(score adjusted Corsi for percentage, rolling 25-game average)
Though they haven’t been elite in their last 25 games, they’ve certainly been better than Montreal, with a 51.5% sc-adj CF% over that span of games, the 14th best percentage in the league.
Just as Montreal has P.K. Subban, Ottawa has Erik Karlsson, who partners with Marc Methot to dominate possession of the puck. Though Ottawa has better defensive depth, Karlsson still manages a 3.4% relative Fenwick for percentage, and also currently leads all defenseman in the league in points.
Their power play could also prove to be advantageous, as it ended the year 7th in the league in FF/60, even if it was only 22nd in its conversion rates.
Ottawa’s last strength is a tough one to pin down: their goaltending. There’s Andrew “The Hamburglar” Hammond, the undrafted free agent signed two years ago out of Bowling Green University, who had an .898 save percentage in the AHL this season before being called up as an injury replacement and going 20-1-2 with a .941 SV% in the NHL. There’s also Craig Anderson, who has a .923 SV% on the year, and has an NHL career SV% of .915. Both are solid options, given that Hammond can continue his incredible streak and Anderson can be ready to go after having been on the bench for so long.
Though the team’s goaltending should be considered a strength, it should also be considered a weakness. Just because Hammond has been amazing in the NHL doesn’t mean that his success is going to last. Consider the fact that his AHL save percentage this year was .898, and for his career, was .905. His NHL SV% this year is an absurd .941. Looking at AHL SV% vs. NHL SV%, Hammond is a ridiculous outlier compared to other goalies.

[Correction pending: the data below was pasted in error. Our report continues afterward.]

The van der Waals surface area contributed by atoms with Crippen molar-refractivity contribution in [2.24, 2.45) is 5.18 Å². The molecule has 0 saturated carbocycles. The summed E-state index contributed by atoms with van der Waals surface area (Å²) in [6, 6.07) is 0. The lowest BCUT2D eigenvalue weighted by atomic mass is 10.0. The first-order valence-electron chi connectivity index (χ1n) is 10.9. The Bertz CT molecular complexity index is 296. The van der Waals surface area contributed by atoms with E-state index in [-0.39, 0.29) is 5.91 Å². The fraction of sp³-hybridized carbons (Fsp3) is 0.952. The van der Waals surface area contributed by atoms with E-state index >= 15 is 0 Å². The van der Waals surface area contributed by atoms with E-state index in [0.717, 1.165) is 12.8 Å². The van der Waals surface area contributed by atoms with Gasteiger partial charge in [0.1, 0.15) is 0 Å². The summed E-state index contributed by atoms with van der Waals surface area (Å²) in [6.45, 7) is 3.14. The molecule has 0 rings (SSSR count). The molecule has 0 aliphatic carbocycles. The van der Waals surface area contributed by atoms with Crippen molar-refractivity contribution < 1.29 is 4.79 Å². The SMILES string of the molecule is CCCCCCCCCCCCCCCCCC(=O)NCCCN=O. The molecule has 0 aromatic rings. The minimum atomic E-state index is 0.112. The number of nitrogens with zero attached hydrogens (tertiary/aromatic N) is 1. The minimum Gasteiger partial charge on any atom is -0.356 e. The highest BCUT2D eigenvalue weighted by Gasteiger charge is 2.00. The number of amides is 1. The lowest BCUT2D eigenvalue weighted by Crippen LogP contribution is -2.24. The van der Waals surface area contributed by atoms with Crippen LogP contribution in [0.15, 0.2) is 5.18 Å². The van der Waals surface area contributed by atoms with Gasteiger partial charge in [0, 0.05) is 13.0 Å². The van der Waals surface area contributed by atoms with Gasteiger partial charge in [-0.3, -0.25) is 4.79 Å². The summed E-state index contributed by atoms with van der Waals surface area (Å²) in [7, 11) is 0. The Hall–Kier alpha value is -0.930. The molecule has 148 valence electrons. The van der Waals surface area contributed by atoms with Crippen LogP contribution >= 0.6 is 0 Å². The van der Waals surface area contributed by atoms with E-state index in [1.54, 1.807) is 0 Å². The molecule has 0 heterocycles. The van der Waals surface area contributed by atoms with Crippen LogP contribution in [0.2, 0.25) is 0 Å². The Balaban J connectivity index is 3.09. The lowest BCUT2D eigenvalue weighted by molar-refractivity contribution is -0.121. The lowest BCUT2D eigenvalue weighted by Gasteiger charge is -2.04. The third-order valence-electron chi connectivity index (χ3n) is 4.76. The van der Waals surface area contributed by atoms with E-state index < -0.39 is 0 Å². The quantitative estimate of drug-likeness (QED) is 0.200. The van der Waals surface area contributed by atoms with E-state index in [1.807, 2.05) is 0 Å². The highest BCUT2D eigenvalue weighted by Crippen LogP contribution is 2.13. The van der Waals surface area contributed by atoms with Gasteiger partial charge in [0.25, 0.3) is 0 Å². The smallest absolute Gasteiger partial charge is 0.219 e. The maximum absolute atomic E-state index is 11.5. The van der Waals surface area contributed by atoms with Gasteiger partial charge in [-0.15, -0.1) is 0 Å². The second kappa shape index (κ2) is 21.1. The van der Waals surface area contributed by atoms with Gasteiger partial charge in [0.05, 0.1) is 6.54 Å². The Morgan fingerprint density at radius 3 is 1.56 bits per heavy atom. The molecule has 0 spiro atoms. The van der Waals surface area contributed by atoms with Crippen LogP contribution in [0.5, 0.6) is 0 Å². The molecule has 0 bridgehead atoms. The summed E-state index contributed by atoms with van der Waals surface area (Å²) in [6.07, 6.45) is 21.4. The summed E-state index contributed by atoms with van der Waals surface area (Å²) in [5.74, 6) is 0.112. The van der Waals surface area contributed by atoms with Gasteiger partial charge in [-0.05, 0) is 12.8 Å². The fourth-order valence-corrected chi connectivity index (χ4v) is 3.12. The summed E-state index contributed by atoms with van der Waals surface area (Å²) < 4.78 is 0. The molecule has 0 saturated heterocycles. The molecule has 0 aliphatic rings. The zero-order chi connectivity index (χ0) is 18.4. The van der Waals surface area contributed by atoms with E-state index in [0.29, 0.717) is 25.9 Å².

Can that continue in the playoffs? Maybe. If it doesn’t, is Anderson enough to get this team past Montreal? Maybe… That uncertainty is what makes Ottawa’s goaltending a weakness.
Besides their goaltending questions, Ottawa’s penalty kill is nothing to get excited about. Though they’re 7th in the league when it comes to success rates, they’re 19th in the league in FA/60. Most of their success is percentage driven, and if those percentages start to swing in the other direction, the penalty kill could be a problem for Ottawa.
This series boils down to whether or not the Senators will be able to out-possess the Canadiens to the point where Carey Price isn’t able to steal 2-3 games outright for the Canadiens. Andrew Hammond may be able to keep stopping every puck that comes his way, and he may not. If he isn’t Craig Anderson should be able to give Ottawa a chance to win, so long as they out-play the Canadiens.
A possible X factor is Ottawa’s power play. It hasn’t been scoring tons of goals for the team, but it is generating a lot of shots. If they start to get a couple more bounces, they could swing the series in their favor.
In the end though, I have to go with Montreal in six. Carey Price has had an amazing season, and has been absolutely dominant throughout. With the team getting Max Pacioretty back at some point in the series, the team in front of Price should give him enough support to win four games.